Remember the date September 16, 2005. This was a horrible day for horror movies. In the same day, studios released three bad movies - Cry_Wolf, Hellbent, and Venom, the worst of the bunch. Venom is the latest movie that Miramax is dumping in theaters, and after watching it's easy to see why. This looks like a film that was thrown together at the last minute. Worse, it comes into theaters shortly after The Skeleton Key, which took place in the same area (Louisiana) and was kind of about the same thing (voodoo). While The Skeleton Key was not great, it is certainly much better than this unimaginative film.

It also makes one feel bad for Agnes Bruckner (Stateside, Murder by Numbers). Bruckner showed a lot of promise in the little-seen Blue Car, but after that, seemed to choose some really bad roles and/or movies. From certain angles, her face resembles Angelina Jolie's, so from a purely superficial perspective, she has what it takes to make it in Hollywood. As Erin, Bruckner is dealing with moving out of state for college, and the break-up of her relationship with Eric (Jonathan Jackson, Riding the Bullet, Dirty Dancing: Havana Nights). Bruckner works as a waitress in the diner of their small town, and is one of the few people friendly to Ray (Rick Cramer, The Battle of Shaker Heights, Showtime), the hulking trucker that is the town pariah.

Ray dies while trying to rescue a woman stuck in a car, teetering off the edge of a bridge. That woman was the local old crazy woman. According to her granddaughter Cece (Meagan Good, The Cookout, D.E.B.S.), she was also a voodoo priestess, and that something bad was in the car with her. Well, it turns out that Ray was resurrected as a zombie, and goes about seeking vengeance on all the annoying kids that happened to make fun of him. Which means that director Jim Gillespie (D-Tox, I Know What You Did Last Summer) has a demented Ray, usually glimpsed only in shadow, slowly murder Erin and her friends one by one.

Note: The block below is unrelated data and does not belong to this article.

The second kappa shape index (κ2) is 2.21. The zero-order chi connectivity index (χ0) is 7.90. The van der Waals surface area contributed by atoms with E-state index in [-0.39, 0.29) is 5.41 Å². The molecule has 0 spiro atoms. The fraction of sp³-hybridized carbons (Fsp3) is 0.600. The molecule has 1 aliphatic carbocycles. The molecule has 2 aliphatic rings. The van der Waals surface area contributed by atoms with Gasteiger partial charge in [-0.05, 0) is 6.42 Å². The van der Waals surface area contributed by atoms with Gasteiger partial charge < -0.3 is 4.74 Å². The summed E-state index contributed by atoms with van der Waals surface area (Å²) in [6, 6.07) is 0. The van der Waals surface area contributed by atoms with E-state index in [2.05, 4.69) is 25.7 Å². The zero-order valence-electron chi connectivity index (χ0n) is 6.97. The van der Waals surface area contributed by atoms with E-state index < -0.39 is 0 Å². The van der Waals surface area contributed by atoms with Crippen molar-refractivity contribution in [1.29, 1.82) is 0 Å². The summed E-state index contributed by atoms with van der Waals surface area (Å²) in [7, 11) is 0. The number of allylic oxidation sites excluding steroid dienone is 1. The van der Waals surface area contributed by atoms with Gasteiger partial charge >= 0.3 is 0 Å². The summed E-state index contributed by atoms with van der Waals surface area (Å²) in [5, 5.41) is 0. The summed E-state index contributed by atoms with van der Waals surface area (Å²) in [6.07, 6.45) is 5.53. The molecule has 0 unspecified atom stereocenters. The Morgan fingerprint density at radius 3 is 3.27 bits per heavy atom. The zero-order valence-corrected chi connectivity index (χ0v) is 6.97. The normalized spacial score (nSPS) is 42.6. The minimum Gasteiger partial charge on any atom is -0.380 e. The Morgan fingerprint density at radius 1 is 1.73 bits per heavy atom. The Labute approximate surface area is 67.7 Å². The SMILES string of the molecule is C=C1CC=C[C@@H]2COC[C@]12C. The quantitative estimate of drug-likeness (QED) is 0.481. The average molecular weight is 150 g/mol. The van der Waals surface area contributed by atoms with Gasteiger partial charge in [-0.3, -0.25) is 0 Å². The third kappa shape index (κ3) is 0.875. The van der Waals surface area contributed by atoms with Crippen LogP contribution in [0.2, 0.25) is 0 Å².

Venom has too many things going against it. The story is not compelling, and neither are the characters. Good simply retreats to her grandmother's house and cries. The story, by Flint Dille (Dragonstrike, An American Tail: Fievel Goes West), John Zuur Platten, and Brandon Boyce (Wicker Park, Apt Pupil) leave too many things unexplained. At least the screenplay for The Skeleton Key made an effort to look into the world of voodoo to enhance the story, rather than using it as a crutch for badly executed killings. Everything is very dark, so it's hard to see the teens die off in killings that are not that gruesome or original. The worst aspect of this film is that it is not scary. It is dull, and it limps along until an equally weak ending.

Haro Rates It: Pretty Bad.
1 hour, 25 minutes, Rated R for strong horror violence/gore and language.

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